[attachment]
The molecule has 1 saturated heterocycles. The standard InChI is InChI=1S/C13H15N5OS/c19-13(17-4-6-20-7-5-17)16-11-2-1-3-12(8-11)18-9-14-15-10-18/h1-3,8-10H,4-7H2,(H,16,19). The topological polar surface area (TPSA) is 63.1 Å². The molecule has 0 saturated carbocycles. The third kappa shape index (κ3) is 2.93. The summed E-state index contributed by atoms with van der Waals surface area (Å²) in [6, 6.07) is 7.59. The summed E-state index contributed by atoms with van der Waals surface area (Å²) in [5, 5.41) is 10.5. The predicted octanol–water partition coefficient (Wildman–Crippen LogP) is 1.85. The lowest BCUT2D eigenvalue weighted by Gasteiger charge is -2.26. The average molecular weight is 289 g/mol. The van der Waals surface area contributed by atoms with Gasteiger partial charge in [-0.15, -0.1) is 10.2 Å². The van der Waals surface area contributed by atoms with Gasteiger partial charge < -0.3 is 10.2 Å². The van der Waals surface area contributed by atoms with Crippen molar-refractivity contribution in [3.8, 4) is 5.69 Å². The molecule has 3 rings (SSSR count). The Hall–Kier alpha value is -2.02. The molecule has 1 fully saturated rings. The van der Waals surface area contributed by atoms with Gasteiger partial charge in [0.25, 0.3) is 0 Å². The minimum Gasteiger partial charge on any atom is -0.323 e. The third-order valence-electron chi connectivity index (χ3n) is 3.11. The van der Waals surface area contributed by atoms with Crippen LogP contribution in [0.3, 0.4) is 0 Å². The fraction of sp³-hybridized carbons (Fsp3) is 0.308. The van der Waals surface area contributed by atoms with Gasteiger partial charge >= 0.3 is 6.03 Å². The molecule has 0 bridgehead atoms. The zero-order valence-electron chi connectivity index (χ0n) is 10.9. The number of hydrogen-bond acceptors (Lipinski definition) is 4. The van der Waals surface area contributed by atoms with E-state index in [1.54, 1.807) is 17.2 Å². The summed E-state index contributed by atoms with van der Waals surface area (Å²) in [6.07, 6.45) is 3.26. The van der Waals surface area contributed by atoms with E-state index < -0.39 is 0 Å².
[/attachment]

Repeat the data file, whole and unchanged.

The molecule has 1 saturated heterocycles. The standard InChI is InChI=1S/C13H15N5OS/c19-13(17-4-6-20-7-5-17)16-11-2-1-3-12(8-11)18-9-14-15-10-18/h1-3,8-10H,4-7H2,(H,16,19). The topological polar surface area (TPSA) is 63.1 Å². The molecule has 0 saturated carbocycles. The third kappa shape index (κ3) is 2.93. The summed E-state index contributed by atoms with van der Waals surface area (Å²) in [6, 6.07) is 7.59. The summed E-state index contributed by atoms with van der Waals surface area (Å²) in [5, 5.41) is 10.5. The predicted octanol–water partition coefficient (Wildman–Crippen LogP) is 1.85. The lowest BCUT2D eigenvalue weighted by Gasteiger charge is -2.26. The average molecular weight is 289 g/mol. The van der Waals surface area contributed by atoms with Gasteiger partial charge in [-0.15, -0.1) is 10.2 Å². The van der Waals surface area contributed by atoms with Gasteiger partial charge < -0.3 is 10.2 Å². The van der Waals surface area contributed by atoms with Crippen molar-refractivity contribution in [3.8, 4) is 5.69 Å². The molecule has 3 rings (SSSR count). The Hall–Kier alpha value is -2.02. The molecule has 1 fully saturated rings. The van der Waals surface area contributed by atoms with Gasteiger partial charge in [0.25, 0.3) is 0 Å². The minimum Gasteiger partial charge on any atom is -0.323 e. The third-order valence-electron chi connectivity index (χ3n) is 3.11. The van der Waals surface area contributed by atoms with Crippen LogP contribution in [0.3, 0.4) is 0 Å². The fraction of sp³-hybridized carbons (Fsp3) is 0.308. The van der Waals surface area contributed by atoms with Gasteiger partial charge >= 0.3 is 6.03 Å². The molecule has 0 bridgehead atoms. The zero-order valence-electron chi connectivity index (χ0n) is 10.9. The number of hydrogen-bond acceptors (Lipinski definition) is 4. The van der Waals surface area contributed by atoms with E-state index in [1.54, 1.807) is 17.2 Å². The summed E-state index contributed by atoms with van der Waals surface area (Å²) in [6.07, 6.45) is 3.26. The van der Waals surface area contributed by atoms with E-state index < -0.39 is 0 Å².